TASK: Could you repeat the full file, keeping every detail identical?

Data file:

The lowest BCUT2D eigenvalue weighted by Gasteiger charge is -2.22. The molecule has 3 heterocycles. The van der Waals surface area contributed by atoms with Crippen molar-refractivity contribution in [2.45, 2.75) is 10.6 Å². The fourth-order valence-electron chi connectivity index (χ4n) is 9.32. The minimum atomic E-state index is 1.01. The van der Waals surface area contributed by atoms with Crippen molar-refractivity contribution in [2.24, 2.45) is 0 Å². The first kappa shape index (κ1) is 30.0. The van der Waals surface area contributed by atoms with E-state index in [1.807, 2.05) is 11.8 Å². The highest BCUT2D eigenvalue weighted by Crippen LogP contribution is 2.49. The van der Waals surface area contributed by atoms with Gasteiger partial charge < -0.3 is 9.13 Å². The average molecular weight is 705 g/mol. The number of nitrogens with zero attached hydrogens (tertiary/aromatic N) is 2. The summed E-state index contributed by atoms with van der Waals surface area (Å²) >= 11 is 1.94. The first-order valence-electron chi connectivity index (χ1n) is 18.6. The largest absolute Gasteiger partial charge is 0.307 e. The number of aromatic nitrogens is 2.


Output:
The lowest BCUT2D eigenvalue weighted by Gasteiger charge is -2.22. The molecule has 3 heterocycles. The van der Waals surface area contributed by atoms with Crippen molar-refractivity contribution in [2.45, 2.75) is 10.6 Å². The fourth-order valence-electron chi connectivity index (χ4n) is 9.32. The minimum atomic E-state index is 1.01. The van der Waals surface area contributed by atoms with Crippen molar-refractivity contribution in [2.24, 2.45) is 0 Å². The first kappa shape index (κ1) is 30.0. The van der Waals surface area contributed by atoms with E-state index in [1.807, 2.05) is 11.8 Å². The highest BCUT2D eigenvalue weighted by Crippen LogP contribution is 2.49. The van der Waals surface area contributed by atoms with Gasteiger partial charge < -0.3 is 9.13 Å². The average molecular weight is 705 g/mol. The number of nitrogens with zero attached hydrogens (tertiary/aromatic N) is 2. The summed E-state index contributed by atoms with van der Waals surface area (Å²) >= 11 is 1.94. The first-order valence-electron chi connectivity index (χ1n) is 18.6. The largest absolute Gasteiger partial charge is 0.307 e. The number of aromatic nitrogens is 2.